Reference point of voltage for an electric field

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When you are told that V is the voltage at a given point in an electric field and voltage is the difference in potential energy between two points/charge, where is the other point supposed to be? Thanks
 

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Nugatory
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When someone says that "V is the voltage at a given point" and doesn't tell you what the other point that's relative to is... They're assuming that it is clear what they mean from the context. Nearly always, the other point will be ground.
 
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I also don't quite understand what is meant by voltage is a property of the field or that it is position dependent.
 
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Drakkith
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I also don't quite understand what is meant by voltage is a property of the field or that it is position dependent.
Consider the electric field between two charged electrodes placed 1 meter apart. One is negatively charged, the other is positive. A positive charge is placed near the positive electrode (Point A) and another is placed midway between the electrodes (Point B). Both will accelerate towards the negative electrode (Point C), with the charge at point A gaining more energy before it hits the negative electrode than the charge placed at point B. So we can say that a charge placed at point A has more potential energy than one placed at point B. Since voltage is a difference in electric potential, point A has a greater voltage than point B, when both points are referenced to point C.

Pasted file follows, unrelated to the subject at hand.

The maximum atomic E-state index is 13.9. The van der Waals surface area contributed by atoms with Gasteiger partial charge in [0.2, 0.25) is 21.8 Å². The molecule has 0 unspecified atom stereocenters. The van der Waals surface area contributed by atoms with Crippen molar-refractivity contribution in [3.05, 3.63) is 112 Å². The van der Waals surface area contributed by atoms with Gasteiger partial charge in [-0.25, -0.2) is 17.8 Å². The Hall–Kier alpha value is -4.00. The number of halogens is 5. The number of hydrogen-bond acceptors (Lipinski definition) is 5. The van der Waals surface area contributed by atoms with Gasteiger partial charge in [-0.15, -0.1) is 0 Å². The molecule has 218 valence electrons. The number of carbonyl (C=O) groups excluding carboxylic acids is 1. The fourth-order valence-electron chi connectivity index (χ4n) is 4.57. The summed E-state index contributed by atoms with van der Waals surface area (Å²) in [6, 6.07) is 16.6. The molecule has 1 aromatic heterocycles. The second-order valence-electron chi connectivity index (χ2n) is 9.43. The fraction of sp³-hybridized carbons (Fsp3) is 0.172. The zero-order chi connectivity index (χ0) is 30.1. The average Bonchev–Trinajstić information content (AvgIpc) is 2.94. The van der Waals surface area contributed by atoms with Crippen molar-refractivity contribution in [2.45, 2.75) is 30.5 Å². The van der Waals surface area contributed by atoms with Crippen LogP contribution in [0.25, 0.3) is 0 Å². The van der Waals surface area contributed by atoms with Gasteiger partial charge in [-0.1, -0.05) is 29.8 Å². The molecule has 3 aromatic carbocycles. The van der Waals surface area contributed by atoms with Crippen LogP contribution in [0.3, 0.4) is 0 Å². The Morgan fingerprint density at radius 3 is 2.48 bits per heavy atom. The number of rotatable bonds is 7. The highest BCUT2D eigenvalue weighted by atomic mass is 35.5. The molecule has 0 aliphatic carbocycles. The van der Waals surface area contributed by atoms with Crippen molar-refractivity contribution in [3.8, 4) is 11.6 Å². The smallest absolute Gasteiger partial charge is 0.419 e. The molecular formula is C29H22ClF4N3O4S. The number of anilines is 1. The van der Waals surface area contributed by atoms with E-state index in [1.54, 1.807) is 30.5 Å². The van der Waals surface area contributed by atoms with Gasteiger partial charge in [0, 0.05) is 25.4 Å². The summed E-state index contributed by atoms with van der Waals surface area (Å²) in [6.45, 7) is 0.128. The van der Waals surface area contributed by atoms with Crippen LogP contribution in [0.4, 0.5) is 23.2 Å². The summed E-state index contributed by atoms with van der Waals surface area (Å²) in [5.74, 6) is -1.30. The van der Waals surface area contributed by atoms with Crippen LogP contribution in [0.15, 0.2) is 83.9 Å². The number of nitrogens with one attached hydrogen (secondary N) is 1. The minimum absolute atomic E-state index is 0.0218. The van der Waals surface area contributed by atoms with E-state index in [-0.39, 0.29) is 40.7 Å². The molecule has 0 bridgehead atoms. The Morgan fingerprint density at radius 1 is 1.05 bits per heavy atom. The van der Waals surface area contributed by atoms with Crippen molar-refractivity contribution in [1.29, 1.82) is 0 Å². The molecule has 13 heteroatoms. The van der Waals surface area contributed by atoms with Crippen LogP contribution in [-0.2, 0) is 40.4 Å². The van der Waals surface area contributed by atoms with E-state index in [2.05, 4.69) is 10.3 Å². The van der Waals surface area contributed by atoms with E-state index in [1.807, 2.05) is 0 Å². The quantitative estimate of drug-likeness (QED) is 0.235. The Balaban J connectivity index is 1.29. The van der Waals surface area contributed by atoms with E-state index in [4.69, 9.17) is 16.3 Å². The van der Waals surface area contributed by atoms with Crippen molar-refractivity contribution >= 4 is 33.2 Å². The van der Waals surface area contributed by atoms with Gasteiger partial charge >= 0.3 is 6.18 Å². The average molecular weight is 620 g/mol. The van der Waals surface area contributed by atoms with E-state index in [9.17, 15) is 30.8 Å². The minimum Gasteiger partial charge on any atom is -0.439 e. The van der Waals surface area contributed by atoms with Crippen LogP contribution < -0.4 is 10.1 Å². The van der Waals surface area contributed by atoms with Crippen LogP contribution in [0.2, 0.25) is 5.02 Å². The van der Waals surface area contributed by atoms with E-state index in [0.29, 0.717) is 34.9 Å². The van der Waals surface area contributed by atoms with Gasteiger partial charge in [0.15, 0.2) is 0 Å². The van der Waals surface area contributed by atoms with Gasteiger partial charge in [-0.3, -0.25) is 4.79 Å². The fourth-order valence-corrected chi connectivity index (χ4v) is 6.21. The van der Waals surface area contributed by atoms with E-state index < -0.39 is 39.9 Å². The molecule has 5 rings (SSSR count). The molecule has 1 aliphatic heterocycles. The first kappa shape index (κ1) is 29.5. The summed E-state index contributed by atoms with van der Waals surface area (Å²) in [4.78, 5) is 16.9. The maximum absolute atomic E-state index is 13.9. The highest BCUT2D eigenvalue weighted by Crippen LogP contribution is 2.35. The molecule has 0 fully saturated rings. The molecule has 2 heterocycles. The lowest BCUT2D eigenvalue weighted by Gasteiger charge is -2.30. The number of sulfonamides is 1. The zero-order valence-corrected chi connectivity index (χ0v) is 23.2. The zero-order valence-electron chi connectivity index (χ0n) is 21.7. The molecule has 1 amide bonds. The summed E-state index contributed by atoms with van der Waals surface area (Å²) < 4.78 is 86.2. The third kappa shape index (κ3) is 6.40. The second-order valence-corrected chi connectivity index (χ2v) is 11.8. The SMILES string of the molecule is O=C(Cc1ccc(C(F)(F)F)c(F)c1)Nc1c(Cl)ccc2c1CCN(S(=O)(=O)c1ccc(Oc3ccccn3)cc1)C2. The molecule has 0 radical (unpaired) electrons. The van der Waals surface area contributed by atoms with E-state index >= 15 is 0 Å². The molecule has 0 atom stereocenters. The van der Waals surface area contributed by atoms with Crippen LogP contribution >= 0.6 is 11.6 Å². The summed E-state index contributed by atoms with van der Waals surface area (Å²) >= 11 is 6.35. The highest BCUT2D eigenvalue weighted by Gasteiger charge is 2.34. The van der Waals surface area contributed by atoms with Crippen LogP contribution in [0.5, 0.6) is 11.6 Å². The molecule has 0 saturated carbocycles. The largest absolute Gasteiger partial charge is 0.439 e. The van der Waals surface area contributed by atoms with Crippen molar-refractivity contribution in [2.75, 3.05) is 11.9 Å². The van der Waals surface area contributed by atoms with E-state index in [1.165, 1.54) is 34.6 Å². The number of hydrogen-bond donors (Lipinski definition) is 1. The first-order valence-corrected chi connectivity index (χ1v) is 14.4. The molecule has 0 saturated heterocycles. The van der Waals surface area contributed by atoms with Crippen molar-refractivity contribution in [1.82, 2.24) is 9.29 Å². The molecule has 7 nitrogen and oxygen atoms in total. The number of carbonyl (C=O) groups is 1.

Make sense?
 
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sophiecentaur
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When you are told that V is the voltage at a given point in an electric field and voltage is the difference in potential energy between two points/charge, where is the other point supposed to be? Thanks
In an electric circuit, the reference is usually taken to be Earth (an actual connection to the Earth) or a local 'Ground', which is designated to be Zero Potential. This, latter, is arbitrary. Engineers can be sloppy in this regard and tend to take this for granted but, when dealing with small Voltages, it can be very relevant.
Car electrics used to have the + terminal of the battery connected to the car body and it was called a 'Positive Earth' system. Nowadays, it is universal (??afaik) to use a 'Negative Earth' in cars. Everything about the functioning of the circuitry would be the same but the wire connections might be different in the two cases because the body is often used for an "Earth Return"
 
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